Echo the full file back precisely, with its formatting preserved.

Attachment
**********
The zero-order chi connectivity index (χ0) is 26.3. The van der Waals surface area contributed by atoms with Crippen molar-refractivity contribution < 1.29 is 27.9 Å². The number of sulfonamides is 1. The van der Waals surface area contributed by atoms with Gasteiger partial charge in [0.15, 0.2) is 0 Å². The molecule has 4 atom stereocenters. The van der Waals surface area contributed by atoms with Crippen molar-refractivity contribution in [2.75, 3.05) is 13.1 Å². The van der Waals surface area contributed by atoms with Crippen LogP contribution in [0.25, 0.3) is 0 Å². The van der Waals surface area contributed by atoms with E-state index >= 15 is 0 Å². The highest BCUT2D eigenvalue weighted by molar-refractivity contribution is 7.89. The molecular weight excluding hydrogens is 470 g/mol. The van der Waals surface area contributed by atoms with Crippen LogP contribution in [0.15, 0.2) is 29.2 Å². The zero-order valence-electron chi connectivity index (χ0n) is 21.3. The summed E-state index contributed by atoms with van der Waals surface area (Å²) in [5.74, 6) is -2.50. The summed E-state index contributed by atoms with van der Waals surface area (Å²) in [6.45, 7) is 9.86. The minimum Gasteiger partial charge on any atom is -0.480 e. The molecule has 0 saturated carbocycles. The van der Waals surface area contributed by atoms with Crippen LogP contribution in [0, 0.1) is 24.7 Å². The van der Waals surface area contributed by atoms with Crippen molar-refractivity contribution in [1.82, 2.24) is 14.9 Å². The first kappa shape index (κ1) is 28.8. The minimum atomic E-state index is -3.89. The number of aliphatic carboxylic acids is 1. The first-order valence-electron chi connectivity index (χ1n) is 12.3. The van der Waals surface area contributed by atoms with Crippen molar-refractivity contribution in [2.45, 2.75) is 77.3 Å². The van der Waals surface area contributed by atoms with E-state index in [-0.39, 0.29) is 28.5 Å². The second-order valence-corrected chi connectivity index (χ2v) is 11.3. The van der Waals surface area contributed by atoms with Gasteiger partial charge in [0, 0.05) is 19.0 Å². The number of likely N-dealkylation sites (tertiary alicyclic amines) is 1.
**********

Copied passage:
The zero-order chi connectivity index (χ0) is 26.3. The van der Waals surface area contributed by atoms with Crippen molar-refractivity contribution < 1.29 is 27.9 Å². The number of sulfonamides is 1. The van der Waals surface area contributed by atoms with Gasteiger partial charge in [0.15, 0.2) is 0 Å². The molecule has 4 atom stereocenters. The van der Waals surface area contributed by atoms with Crippen molar-refractivity contribution in [2.75, 3.05) is 13.1 Å². The van der Waals surface area contributed by atoms with Crippen LogP contribution in [0.25, 0.3) is 0 Å². The van der Waals surface area contributed by atoms with E-state index >= 15 is 0 Å². The highest BCUT2D eigenvalue weighted by molar-refractivity contribution is 7.89. The molecular weight excluding hydrogens is 470 g/mol. The van der Waals surface area contributed by atoms with Crippen LogP contribution in [0.15, 0.2) is 29.2 Å². The zero-order valence-electron chi connectivity index (χ0n) is 21.3. The summed E-state index contributed by atoms with van der Waals surface area (Å²) in [5.74, 6) is -2.50. The summed E-state index contributed by atoms with van der Waals surface area (Å²) in [6.45, 7) is 9.86. The minimum Gasteiger partial charge on any atom is -0.480 e. The molecule has 0 saturated carbocycles. The van der Waals surface area contributed by atoms with Crippen LogP contribution in [0, 0.1) is 24.7 Å². The van der Waals surface area contributed by atoms with Crippen molar-refractivity contribution in [1.82, 2.24) is 14.9 Å². The first kappa shape index (κ1) is 28.8. The minimum atomic E-state index is -3.89. The number of aliphatic carboxylic acids is 1. The first-order valence-electron chi connectivity index (χ1n) is 12.3. The van der Waals surface area contributed by atoms with Crippen molar-refractivity contribution in [2.45, 2.75) is 77.3 Å². The van der Waals surface area contributed by atoms with E-state index in [-0.39, 0.29) is 28.5 Å². The second-order valence-corrected chi connectivity index (χ2v) is 11.3. The van der Waals surface area contributed by atoms with Gasteiger partial charge in [0, 0.05) is 19.0 Å². The number of likely N-dealkylation sites (tertiary alicyclic amines) is 1.